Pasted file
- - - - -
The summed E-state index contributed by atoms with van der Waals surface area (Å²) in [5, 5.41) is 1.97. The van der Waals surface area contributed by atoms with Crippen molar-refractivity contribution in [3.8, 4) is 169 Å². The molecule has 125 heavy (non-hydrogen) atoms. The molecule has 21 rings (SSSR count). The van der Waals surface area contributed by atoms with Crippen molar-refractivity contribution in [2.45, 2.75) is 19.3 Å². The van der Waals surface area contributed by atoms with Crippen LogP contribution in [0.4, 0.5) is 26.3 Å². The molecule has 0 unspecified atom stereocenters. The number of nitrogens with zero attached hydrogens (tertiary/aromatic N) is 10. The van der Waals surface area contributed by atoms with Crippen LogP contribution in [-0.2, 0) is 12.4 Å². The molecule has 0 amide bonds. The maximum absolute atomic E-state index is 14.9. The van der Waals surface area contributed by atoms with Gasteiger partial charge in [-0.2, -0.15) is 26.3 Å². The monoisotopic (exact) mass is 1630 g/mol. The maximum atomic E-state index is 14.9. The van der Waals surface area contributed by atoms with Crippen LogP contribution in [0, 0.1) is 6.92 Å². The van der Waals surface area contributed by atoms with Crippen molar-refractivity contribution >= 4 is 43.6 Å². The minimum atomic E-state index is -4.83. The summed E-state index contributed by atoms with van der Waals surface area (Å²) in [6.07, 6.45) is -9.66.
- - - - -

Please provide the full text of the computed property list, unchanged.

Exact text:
The summed E-state index contributed by atoms with van der Waals surface area (Å²) in [5, 5.41) is 1.97. The van der Waals surface area contributed by atoms with Crippen molar-refractivity contribution in [3.8, 4) is 169 Å². The molecule has 125 heavy (non-hydrogen) atoms. The molecule has 21 rings (SSSR count). The van der Waals surface area contributed by atoms with Crippen molar-refractivity contribution in [2.45, 2.75) is 19.3 Å². The van der Waals surface area contributed by atoms with Crippen LogP contribution in [0.4, 0.5) is 26.3 Å². The molecule has 0 unspecified atom stereocenters. The number of nitrogens with zero attached hydrogens (tertiary/aromatic N) is 10. The van der Waals surface area contributed by atoms with Crippen LogP contribution in [-0.2, 0) is 12.4 Å². The molecule has 0 amide bonds. The maximum absolute atomic E-state index is 14.9. The van der Waals surface area contributed by atoms with Gasteiger partial charge in [-0.2, -0.15) is 26.3 Å². The monoisotopic (exact) mass is 1630 g/mol. The maximum atomic E-state index is 14.9. The van der Waals surface area contributed by atoms with Crippen LogP contribution in [0, 0.1) is 6.92 Å². The van der Waals surface area contributed by atoms with Crippen molar-refractivity contribution >= 4 is 43.6 Å². The minimum atomic E-state index is -4.83. The summed E-state index contributed by atoms with van der Waals surface area (Å²) in [6.07, 6.45) is -9.66.